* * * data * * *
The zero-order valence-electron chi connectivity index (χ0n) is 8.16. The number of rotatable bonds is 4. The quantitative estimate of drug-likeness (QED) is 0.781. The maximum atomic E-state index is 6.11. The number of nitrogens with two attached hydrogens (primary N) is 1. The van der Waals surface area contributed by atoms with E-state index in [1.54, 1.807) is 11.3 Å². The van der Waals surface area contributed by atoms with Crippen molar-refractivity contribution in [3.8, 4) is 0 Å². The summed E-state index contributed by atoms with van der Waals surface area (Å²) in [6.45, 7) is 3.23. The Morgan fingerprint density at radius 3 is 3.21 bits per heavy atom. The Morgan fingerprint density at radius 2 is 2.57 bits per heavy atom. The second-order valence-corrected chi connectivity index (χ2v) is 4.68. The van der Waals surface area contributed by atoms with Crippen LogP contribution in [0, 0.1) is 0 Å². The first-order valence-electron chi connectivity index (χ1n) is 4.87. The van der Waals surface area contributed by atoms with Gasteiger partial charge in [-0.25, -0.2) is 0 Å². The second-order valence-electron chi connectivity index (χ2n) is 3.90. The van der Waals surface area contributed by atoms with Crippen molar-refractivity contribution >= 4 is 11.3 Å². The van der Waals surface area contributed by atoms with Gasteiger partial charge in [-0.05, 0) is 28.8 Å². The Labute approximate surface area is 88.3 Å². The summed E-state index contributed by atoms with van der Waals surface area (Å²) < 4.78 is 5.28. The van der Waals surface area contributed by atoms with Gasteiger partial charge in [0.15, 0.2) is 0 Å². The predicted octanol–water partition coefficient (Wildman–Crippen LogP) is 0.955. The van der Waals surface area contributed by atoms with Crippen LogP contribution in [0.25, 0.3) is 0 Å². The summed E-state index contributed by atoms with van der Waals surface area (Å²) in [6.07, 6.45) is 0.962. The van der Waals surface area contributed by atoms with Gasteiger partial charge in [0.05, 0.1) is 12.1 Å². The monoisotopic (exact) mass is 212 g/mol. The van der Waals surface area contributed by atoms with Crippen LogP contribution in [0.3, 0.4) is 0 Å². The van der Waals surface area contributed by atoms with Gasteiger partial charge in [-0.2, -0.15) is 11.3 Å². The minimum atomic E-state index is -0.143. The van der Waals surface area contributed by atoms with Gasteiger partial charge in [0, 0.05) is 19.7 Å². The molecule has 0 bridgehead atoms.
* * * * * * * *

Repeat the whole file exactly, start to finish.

The zero-order valence-electron chi connectivity index (χ0n) is 8.16. The number of rotatable bonds is 4. The quantitative estimate of drug-likeness (QED) is 0.781. The maximum atomic E-state index is 6.11. The number of nitrogens with two attached hydrogens (primary N) is 1. The van der Waals surface area contributed by atoms with E-state index in [1.54, 1.807) is 11.3 Å². The van der Waals surface area contributed by atoms with Crippen molar-refractivity contribution in [3.8, 4) is 0 Å². The summed E-state index contributed by atoms with van der Waals surface area (Å²) in [6.45, 7) is 3.23. The Morgan fingerprint density at radius 3 is 3.21 bits per heavy atom. The Morgan fingerprint density at radius 2 is 2.57 bits per heavy atom. The second-order valence-corrected chi connectivity index (χ2v) is 4.68. The van der Waals surface area contributed by atoms with Crippen LogP contribution in [0, 0.1) is 0 Å². The first-order valence-electron chi connectivity index (χ1n) is 4.87. The van der Waals surface area contributed by atoms with Gasteiger partial charge in [-0.25, -0.2) is 0 Å². The second-order valence-electron chi connectivity index (χ2n) is 3.90. The van der Waals surface area contributed by atoms with Crippen molar-refractivity contribution >= 4 is 11.3 Å². The van der Waals surface area contributed by atoms with Gasteiger partial charge in [-0.05, 0) is 28.8 Å². The Labute approximate surface area is 88.3 Å². The summed E-state index contributed by atoms with van der Waals surface area (Å²) < 4.78 is 5.28. The van der Waals surface area contributed by atoms with Gasteiger partial charge in [0.15, 0.2) is 0 Å². The predicted octanol–water partition coefficient (Wildman–Crippen LogP) is 0.955. The van der Waals surface area contributed by atoms with Crippen LogP contribution in [0.25, 0.3) is 0 Å². The summed E-state index contributed by atoms with van der Waals surface area (Å²) in [6.07, 6.45) is 0.962. The van der Waals surface area contributed by atoms with Gasteiger partial charge in [0.05, 0.1) is 12.1 Å². The monoisotopic (exact) mass is 212 g/mol. The van der Waals surface area contributed by atoms with Crippen LogP contribution in [0.3, 0.4) is 0 Å². The van der Waals surface area contributed by atoms with Gasteiger partial charge in [-0.2, -0.15) is 11.3 Å². The minimum atomic E-state index is -0.143. The van der Waals surface area contributed by atoms with Gasteiger partial charge in [0, 0.05) is 19.7 Å². The molecule has 0 bridgehead atoms.